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From CNN: The Gospel according to Obama #OWS #PublicTheology #OccupyChurch

October 22, 2012 By: Theoblogical Category: Occupy Theology, OWS

The CNN blog post destined to draw tons of comments:

http://religion.blogs.cnn.com/2012/10/21/to-some-obama-is-the-wrong-kind-of-christian/

I just did a Google Search on that title and the number two result is frlom godlikeproductions where the author simply reacts aloud:  “Is CNN Serious?”  obviously addressing the choir of folks who consider Obama to be ,  like the author his/herself says,  an “AntiChrist”.

The Christian Right is all over this,   proclaiming how “unBiblical” Obama is,  as they merrily strip the Bible of it’s “communal” and “peaceful” content and turn into a Right wing , Nationalistic treatise,  complete with the bliessing of the “Christian forefathers” (whom,  if they bothered to read them,  would draw the same “anti-Biblical” accusations rage from these same folks.  The “Founders” did not come close to speaking their language.  And Obama does it better than W. ever did.  W. Bush was often dodging theological quesitons,  a far cry from the dogmatic, self-assured claims of many who call themselves “Bible-believing Christians”.

I am not an Obama “supporter” at all.  I am deeply disappointedf in many ways in how politically tepid he has been,  at least in terms of what he COULD say with his bully pulpit.  I know that any of the things I might have considered to be “Obama platform circa 2008″ would suffer the same obstructionist fate at the hands of the insane GOP leadership. But there has been a lot of letting Wall Street and the banks slide,  when they could have brought some demands to them that even the financial sector leadership were expecting.  So I am not simply joining a chorus of counter strikes to defend Obama’s faith.  I simply see through the ideological motives of the Religious Right.  That they can even allow themselves to support someone who claims adherence to what most of them consider a “cult” is flag number one.  But then again,  I’ve always known this ideology is primarily political and not theological.  They are totally captured by Republican Right Wing ideology,  made stronger by a shared animosity toward liberalism, Democratic party ideology (as they portray it)  and yes,  outright racism (I’ve heard them…..it’s not unfounded to realize that there are numerous outspoiken racists who are full-throated Right wingers,  even more vocal because they can ridicule Obama. )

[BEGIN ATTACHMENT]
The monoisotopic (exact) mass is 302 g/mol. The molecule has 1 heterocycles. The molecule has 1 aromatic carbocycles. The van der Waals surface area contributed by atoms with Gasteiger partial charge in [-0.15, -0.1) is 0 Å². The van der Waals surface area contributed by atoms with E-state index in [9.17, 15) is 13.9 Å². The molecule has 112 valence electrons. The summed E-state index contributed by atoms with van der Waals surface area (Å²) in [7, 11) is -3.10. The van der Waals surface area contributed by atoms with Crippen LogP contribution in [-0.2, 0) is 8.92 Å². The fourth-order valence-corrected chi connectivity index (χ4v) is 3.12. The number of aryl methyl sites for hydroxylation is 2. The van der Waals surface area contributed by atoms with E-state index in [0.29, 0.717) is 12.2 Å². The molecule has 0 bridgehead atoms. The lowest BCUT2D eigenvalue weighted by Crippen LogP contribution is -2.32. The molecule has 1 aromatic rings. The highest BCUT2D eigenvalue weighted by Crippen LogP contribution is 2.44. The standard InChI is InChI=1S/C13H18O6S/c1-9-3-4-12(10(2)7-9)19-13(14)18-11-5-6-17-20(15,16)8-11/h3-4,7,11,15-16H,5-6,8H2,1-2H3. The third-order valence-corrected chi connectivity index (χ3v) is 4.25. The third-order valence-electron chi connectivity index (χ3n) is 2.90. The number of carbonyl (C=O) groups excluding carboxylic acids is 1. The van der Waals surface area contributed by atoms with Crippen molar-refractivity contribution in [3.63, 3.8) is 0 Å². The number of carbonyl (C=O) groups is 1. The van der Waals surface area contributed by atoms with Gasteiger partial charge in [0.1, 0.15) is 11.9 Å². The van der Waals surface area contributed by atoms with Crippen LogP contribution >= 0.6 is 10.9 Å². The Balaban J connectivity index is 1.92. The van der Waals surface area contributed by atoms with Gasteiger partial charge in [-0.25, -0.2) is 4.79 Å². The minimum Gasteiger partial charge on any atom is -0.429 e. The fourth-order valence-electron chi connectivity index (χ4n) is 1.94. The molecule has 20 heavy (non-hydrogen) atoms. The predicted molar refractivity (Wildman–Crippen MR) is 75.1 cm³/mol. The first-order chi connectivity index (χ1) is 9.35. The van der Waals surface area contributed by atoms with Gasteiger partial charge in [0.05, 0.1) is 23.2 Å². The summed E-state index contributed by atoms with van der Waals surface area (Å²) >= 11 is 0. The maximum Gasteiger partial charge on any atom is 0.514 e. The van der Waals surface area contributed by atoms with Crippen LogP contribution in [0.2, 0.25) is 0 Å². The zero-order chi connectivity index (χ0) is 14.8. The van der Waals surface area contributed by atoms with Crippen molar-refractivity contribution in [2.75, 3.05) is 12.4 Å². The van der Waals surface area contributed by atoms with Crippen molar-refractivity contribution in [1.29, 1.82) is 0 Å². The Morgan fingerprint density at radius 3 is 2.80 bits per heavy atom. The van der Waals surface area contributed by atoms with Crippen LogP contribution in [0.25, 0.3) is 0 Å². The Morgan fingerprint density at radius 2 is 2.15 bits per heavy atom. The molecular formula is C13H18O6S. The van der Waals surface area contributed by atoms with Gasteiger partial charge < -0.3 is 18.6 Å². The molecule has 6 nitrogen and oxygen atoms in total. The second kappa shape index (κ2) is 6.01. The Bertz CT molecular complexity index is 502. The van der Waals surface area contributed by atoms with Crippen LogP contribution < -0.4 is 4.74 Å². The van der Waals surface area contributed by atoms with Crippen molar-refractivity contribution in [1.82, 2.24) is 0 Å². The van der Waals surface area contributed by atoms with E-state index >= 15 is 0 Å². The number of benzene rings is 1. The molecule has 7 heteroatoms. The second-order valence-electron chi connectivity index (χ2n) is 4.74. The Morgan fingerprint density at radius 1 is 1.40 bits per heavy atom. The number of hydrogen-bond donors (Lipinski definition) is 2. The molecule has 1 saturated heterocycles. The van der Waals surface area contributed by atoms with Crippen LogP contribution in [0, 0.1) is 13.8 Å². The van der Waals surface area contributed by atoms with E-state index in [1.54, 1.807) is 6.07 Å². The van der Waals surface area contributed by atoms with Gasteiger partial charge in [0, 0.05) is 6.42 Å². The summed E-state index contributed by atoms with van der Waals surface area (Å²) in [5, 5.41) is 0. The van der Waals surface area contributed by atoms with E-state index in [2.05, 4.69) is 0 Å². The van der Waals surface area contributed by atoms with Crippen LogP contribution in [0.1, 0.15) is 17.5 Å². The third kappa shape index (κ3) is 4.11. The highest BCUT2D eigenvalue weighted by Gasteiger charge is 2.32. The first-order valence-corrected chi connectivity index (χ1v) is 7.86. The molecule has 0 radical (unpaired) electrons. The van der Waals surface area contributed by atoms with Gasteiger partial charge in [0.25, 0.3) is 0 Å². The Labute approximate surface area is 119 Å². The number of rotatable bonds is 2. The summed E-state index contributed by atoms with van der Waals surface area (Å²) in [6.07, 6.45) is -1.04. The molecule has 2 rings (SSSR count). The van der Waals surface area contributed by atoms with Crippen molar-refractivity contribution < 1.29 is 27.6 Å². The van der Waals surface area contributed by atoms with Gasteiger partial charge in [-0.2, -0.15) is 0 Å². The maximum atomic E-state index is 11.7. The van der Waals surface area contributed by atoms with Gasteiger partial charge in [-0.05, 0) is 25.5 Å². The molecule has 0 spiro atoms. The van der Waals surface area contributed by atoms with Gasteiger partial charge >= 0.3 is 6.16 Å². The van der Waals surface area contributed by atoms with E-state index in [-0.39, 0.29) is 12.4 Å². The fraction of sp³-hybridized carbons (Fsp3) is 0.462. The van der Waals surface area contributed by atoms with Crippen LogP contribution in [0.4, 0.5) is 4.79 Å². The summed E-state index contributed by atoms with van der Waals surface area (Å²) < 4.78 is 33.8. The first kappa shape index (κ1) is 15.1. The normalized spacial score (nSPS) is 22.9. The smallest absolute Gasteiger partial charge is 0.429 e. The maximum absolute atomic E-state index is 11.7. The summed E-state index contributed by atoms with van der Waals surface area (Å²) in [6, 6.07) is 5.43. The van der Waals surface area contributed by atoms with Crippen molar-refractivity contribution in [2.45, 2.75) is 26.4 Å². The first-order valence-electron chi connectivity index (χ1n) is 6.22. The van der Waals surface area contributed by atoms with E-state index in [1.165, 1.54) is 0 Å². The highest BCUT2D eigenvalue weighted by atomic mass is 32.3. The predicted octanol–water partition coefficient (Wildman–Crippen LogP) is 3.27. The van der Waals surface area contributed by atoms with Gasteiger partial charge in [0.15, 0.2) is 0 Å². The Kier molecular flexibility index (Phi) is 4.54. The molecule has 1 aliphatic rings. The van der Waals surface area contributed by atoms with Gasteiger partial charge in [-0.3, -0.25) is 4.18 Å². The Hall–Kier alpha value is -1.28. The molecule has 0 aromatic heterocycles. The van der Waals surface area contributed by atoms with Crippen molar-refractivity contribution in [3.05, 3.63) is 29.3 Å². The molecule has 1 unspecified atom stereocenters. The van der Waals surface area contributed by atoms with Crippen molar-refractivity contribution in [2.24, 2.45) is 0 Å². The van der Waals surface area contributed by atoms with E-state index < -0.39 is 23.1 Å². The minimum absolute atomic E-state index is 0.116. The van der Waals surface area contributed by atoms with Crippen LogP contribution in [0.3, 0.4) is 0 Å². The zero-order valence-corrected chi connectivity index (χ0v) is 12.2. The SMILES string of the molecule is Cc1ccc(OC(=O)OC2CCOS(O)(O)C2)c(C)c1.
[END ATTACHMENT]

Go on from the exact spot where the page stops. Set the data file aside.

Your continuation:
As the article explores,  by inlcluding thoughts of “others” such as Diana Butler-Bass,  there is a quite sizeable chunk of Christians whose thought and theology is independent of Nationalism,  and has no problem with putting their “Biblical values” over those of a syncretism of American Nationalism with a “Biblical worldview” that begins with those Nationalistic assumptions.   It’s a tendency with all nationalisms when they employ the support of the religious hearts of their citizens.  It’s happened for centuries.

It is an “OccupyTheology” issue because it raises the questions of howwe can see a ideological kinship with those supporting the Occupy Movement, and therefore be Occupy supporters ourselves.  It’s raising the quesiton of how Biblical values can and often diverge from “American values” when the latter is captured by economic interests and propagandized by use of religious rhetoric.  So it has become part of the Religius Right rhetoric to ridicule the Occupy movement as a bunch of dirty, stinky hippies who make no sense (since they refuse to hear the Occupy message that these “dirty” people bring).  And to critique the United States and it’s sacred “Free Market” is taken as some sort of blasphemy,  somehow forgetting (or never being taught) that Jesus spoke more about money and the problems of the rich than he did about abortion (of which he , in fact,  NEVER spoke).

Jesus himself promoted what the Right is claiming is “class warfare”.  Jesus would likely be treated more like they treat the Occupy movement folks (and was treated that way by the Religious leadership of his day),  except they apparently took Jesus somewhat seriously as a threat that he just might engender the tyype of change that would threaten that which they thought they were protecting.

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